Tereré is the most popular drink in Paraguay. It is consumed in a gourd filled with mate tea leaves, a little lemon and mint, and mixed with ice cold water. It is sucked up through a metal straw and quickly refilled. Paraguayans of all ages and classes drink it from sunrise to sunset to counter the unrelenting heat.
Whatever ailment you have, there is always a solution at the sprawling Mercado 4 in Asuncion.
Panteón Nacional de los Héroes.
Asuncion, the capital of Paraguay, is filled with old world stores, where nothing much has changed in 50-100 years.
Guarani kids playing on the Rio Paraguay.
Concepcion, a few hundred miles up the Rio Paraguay, was once a wealthy port town which has fallen on harder times.
Riding the Dalma up the Rio Paraguay at sunset. To read more about our journey up the river, check out http://wearebreakingborders.com/2014/09/24/the-dalma-bums/
The Captain of the Dalma. The Captain showed me his text messages with his son who is studying and working in the United States, “he is living the American dream”.
Nick drinking tereré to keep cool in the boiling evening heat.
Hammocks are set up for the two nights on the Dalma.
Guarani Indians awaiting the arrival of the Dalma.
The Dalma being unloaded, delivering milk, grain, rice, and beer to remote communities.
Sunset over the Paraguayan Pantanal.
After spending three days on the Dalma, we arrived in the remote community of Puerto Casado. While waiting for the bus out of town, we were informed that the next one wouldn’t arrive for another week. One of the local men, Juan, invited us over to his house for some lunch. A few hours became a few days as we waited…and waited.
The second day of waiting, Juan and his friends took us out into the Chaco, which is a vast dry, woodland savannah covering Paraguay, Argentina and Bolivia.
Juan runs a logging operation in the middle of impenetrable woodland. Juan checks up on how the operation is going and if anyone is stealing wood.
Getting wild after an incredible afternoon in the Chaco. Guns, beer, and nature.
On the way back to town, I got into a deep discussion with one of Juans friends about guns and warfare. Somewhere along the way I mentioned my discontent with the American invasion of Afghanistan and Iraq. I asked Juan’s friend what he thought of it, he responded, “You gotta do what you gotta do, I see nothing wrong in war, it is a part of life, especially here in the Chaco, especially for us Guarani”. I realized in this moment that my liberal, anti-war philosophy was simply a result of my San Francisco, west coast surrounding. This mans philosophy was simply a representation of the harsh, vicious reality of the Chaco.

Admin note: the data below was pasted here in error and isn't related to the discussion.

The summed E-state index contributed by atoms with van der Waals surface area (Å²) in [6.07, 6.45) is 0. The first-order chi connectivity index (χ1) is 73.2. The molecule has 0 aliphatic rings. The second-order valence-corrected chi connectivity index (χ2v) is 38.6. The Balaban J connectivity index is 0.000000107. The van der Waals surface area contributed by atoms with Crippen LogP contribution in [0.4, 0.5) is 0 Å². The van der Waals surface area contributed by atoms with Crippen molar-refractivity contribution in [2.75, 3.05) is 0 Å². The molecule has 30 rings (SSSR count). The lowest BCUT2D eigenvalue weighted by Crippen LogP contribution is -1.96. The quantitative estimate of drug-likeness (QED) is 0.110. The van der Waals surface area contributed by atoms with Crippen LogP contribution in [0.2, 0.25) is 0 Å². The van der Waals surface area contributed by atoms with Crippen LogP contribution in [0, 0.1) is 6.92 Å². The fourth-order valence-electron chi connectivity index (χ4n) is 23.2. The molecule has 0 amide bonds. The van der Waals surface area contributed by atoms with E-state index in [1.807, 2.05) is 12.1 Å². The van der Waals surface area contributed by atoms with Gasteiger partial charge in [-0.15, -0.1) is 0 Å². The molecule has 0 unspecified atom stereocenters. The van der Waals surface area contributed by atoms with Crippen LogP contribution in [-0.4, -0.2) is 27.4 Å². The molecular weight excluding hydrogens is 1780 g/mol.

After another day of drinking tereré, Juan invited us to meet the congressmen of the state of Alto Paraguay, named Mini Adorno. In true Paraguayan fashion, Adorno threw an entire pig on the grill and the feast began.
After fours days of rumors about a potential truck that would take us towards Bolivia, we finally found Edward, a jolly truck driver who was more than happy to drive us half way across Paraguay. Leaving at 7pm, we finally left Puerto Casado and headed deep into the Chaco at night. Here we sat for an hour with an armed guard, waiting for more trucks to come so we could cross the Chaco at night in a convoy for security reasons.
Fires burning at night to clear the thick Chaco woodland. Edward, our driver, told us that he had once been stopped by a guy with a gun on this road at night, a plane landed on the dirt road, picked up some packages and flew off. The man with the gun told Edward, “you didn’t see anything, right?” Edward said this was one of the principle Narco-trafficking routes in Paraguay.
After 10 bumpy hours of dust, Rammstein, terere and endless conversation about the genius of Sacha Baron Cohen, we arrived in Loma Plata, a community settled by Canadian Menonites in the 1920s. More on this topic later.
Paraguay is a country of contrasts. On the one hand, it is a rich country with the fastest growing economy in the Americas, yet there’s also a gaping divide between the rich and the poor, corruption runs rampant, and political stability remains rare. For a visitor, Paraguay may not have much in terms of sights, but this hardly matters when you are received so warmly by the Paraguayan people. Complete strangers will take you in, feed you, house you, and introduce you to their family (or maybe even a member of Congress). In most countries in South America, the relationship between locals and foreigners usually involves money. In Paraguay, that relationship doesn’t exist, it’s not about money, it’s about long conversations over ice cold beer and a nice steak.
Paraguay is somewhat of an oddity in South America. Due to a strong Jesuit influence it is the only country in the New World where European culture adapted to Native American culture, instead of the opposite. This means that Paraguay is the only country in Americas where over 90% of the population speaks an indigenous language (Guarani). Unlike in Bolivia, Peru or Guatemala, the indigenous language Guarani is spoken by non-ingenous people, the middle class, politicians, and even used in the media. While many people skip Paraguay for the ruins of Peru or the beaches of Brazil, Paraguay offers a different type of South America, a South America that is well of the beaten path and refreshingly real.